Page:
If you have a child in early education, you have undoubtedly come across the phrase ‘play-based learning’. Many parents hear this and initially become concerned that it means there is no structure in their child’s learning environment. Children, however, thrive in a play-based learning environment, where skilled educators can provide a curriculum that allows children to follow their interests.
What is play-based learning?
Children are naturally motivated to play. Children are also individuals with very different interests. A play-based program builds on this motivation and the children’s individual interests, using play as a context for learning and exploration. Children can experiment, discover and solve problems in fun and hands-on ways.
Drawing on a child’s natural sense of enquiry, play-based experiences are led by the child, who is supported by an educator. Whilst immersed in the activity, an educator encourages a child’s learning and inquiry through interactions that aim to stretch their thinking to higher levels.
Research has shown that play-based programs for younger children can provide a strong basis for later success at school. Furthermore, children’s learning outcomes are shown to be higher in a play-based program, compared to children’s learning outcomes using a direct instruction approach.
As play supports positive attitudes to learning, such as persistence, enthusiasm, curiosity and imagination, a well-executed play-based program can create socially competent learners who are able to face challenges and create solutions.… all skills that cannot be replicated by direct instruction.
Play-based learning is central to the Australian Government’s Early Years Learning Framework (EYLF), the national framework for early education.
Why is play-based learning important?
Though it might look like ‘just play’, children learn an array of different skills through the process of play. As they explore, discover, negotiate, take risks, create meaning and solve problems – each step develops social, literacy, numeracy and communication skills, as well as fine and gross motor skills.
At Sanctuary Early Learning Adventure, we truly believe that every child has the ability to be and do whatever they desire. We see children as capable and competent learners who have the ability to judge their own skill level and capabilities. Our learning spaces and our educators support children to take safe risks, creating an environment where they can practice skills such as perseverance, cooperation and relationship building.
Our focus on children’s emerging autonomy, allows them to have a strong sense of agency. Agency provides them with the opportunity to have some control over what occurs in their everyday world.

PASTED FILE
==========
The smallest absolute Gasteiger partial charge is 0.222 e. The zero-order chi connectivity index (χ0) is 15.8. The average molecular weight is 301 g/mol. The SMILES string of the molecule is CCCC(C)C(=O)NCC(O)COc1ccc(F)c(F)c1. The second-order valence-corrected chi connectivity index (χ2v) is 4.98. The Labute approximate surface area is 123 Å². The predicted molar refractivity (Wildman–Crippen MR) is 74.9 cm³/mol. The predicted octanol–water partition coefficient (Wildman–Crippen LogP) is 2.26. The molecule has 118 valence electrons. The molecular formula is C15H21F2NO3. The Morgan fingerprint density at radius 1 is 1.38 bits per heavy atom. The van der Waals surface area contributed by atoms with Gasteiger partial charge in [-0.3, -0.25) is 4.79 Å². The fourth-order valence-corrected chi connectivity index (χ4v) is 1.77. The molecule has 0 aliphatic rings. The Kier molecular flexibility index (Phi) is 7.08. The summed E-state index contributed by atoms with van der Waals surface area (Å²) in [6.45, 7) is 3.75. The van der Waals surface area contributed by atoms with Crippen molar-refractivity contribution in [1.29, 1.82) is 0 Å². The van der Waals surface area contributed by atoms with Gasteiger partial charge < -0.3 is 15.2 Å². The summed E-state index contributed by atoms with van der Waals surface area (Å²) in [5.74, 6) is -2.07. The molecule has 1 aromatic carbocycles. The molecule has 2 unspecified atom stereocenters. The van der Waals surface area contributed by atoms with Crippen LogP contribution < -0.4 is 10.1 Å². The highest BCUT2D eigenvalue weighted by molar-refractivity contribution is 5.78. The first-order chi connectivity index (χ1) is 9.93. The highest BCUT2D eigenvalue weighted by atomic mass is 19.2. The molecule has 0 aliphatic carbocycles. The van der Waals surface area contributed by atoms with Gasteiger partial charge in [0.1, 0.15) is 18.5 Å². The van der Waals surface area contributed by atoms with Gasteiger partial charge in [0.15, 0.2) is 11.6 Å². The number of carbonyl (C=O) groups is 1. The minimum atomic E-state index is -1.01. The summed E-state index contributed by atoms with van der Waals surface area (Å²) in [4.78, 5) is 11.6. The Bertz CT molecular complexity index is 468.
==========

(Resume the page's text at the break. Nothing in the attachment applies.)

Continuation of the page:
By offering children open-ended resources, we encourage them to use their imagination and create things that we would never have imagined. When we trust children’s abilities and truly see them as capable learners, they come to life before our eyes.
What this looks like in the classroom
While play-based learning may look simple on the surface, there’s a lot of work that goes on in the background to ensure that each child is interested, engaged and achieving the learning outcomes they will need for school and life.
At Sanctuary, our educators have an in-depth understating of child development and can introduce concepts such as pre-math, pre-reading, pre-writing – the list goes on. By following each individual child’s interests and strengths, we offer experiences and environments where children thrive. Our belief is that children learn more when they are truly interested in a topic.
For example, we often have a small group of children who love playing in the mud pit and would stay there all day if they could. They are not interested in learning to write their name and sitting down at the writing table is not something they want to do.
Our educators acknowledge their interest of the mud pit and invite them to help with planting and digging in the garden. The educator will introduce concepts that include hypothesising, measuring, writing, sharing, turn taking, mathematics, sustainability and a long-term project that may go on for months, which promotes sustained shared thinking.
How do educators support children’s play?
We believe that children require extended periods of uninterrupted play. Our educators make decisions throughout the day and adjust their routines to enable children to either continue with their play or allow them to return to their play later in the day.
Respect is always demonstrated when we interrupt children’s play. For example, a child’s ‘work in progress’ is left out or stored safely so they can return to their play after lunch or rest time.
Benefits of play-based learning
- Encourages language skills
- Supports pre-literacy skills
- Develops social and emotional skills
- Fosters creativity and imagination
- Encourages a love for learning
What you can do to support play-based learning
- Read to your child daily
- Ask your child lots of questions to engage their curious mind
- Give your child extended periods of uninterrupted play both indoors and outdoors
- Where possible, limit screen time
- Encourage conversations about your child’s interests
- Talk regularly with your child’s early learning centre, to ensure a synergy between your child’s life at home and at preschool
By www.sanctuarylearning.com.au | 1300 00 PLAY
Sanctuary Early Learning Adventure | Mermaid Waters Opened 2018 | Maudsland & Ashmore Opening Early 2020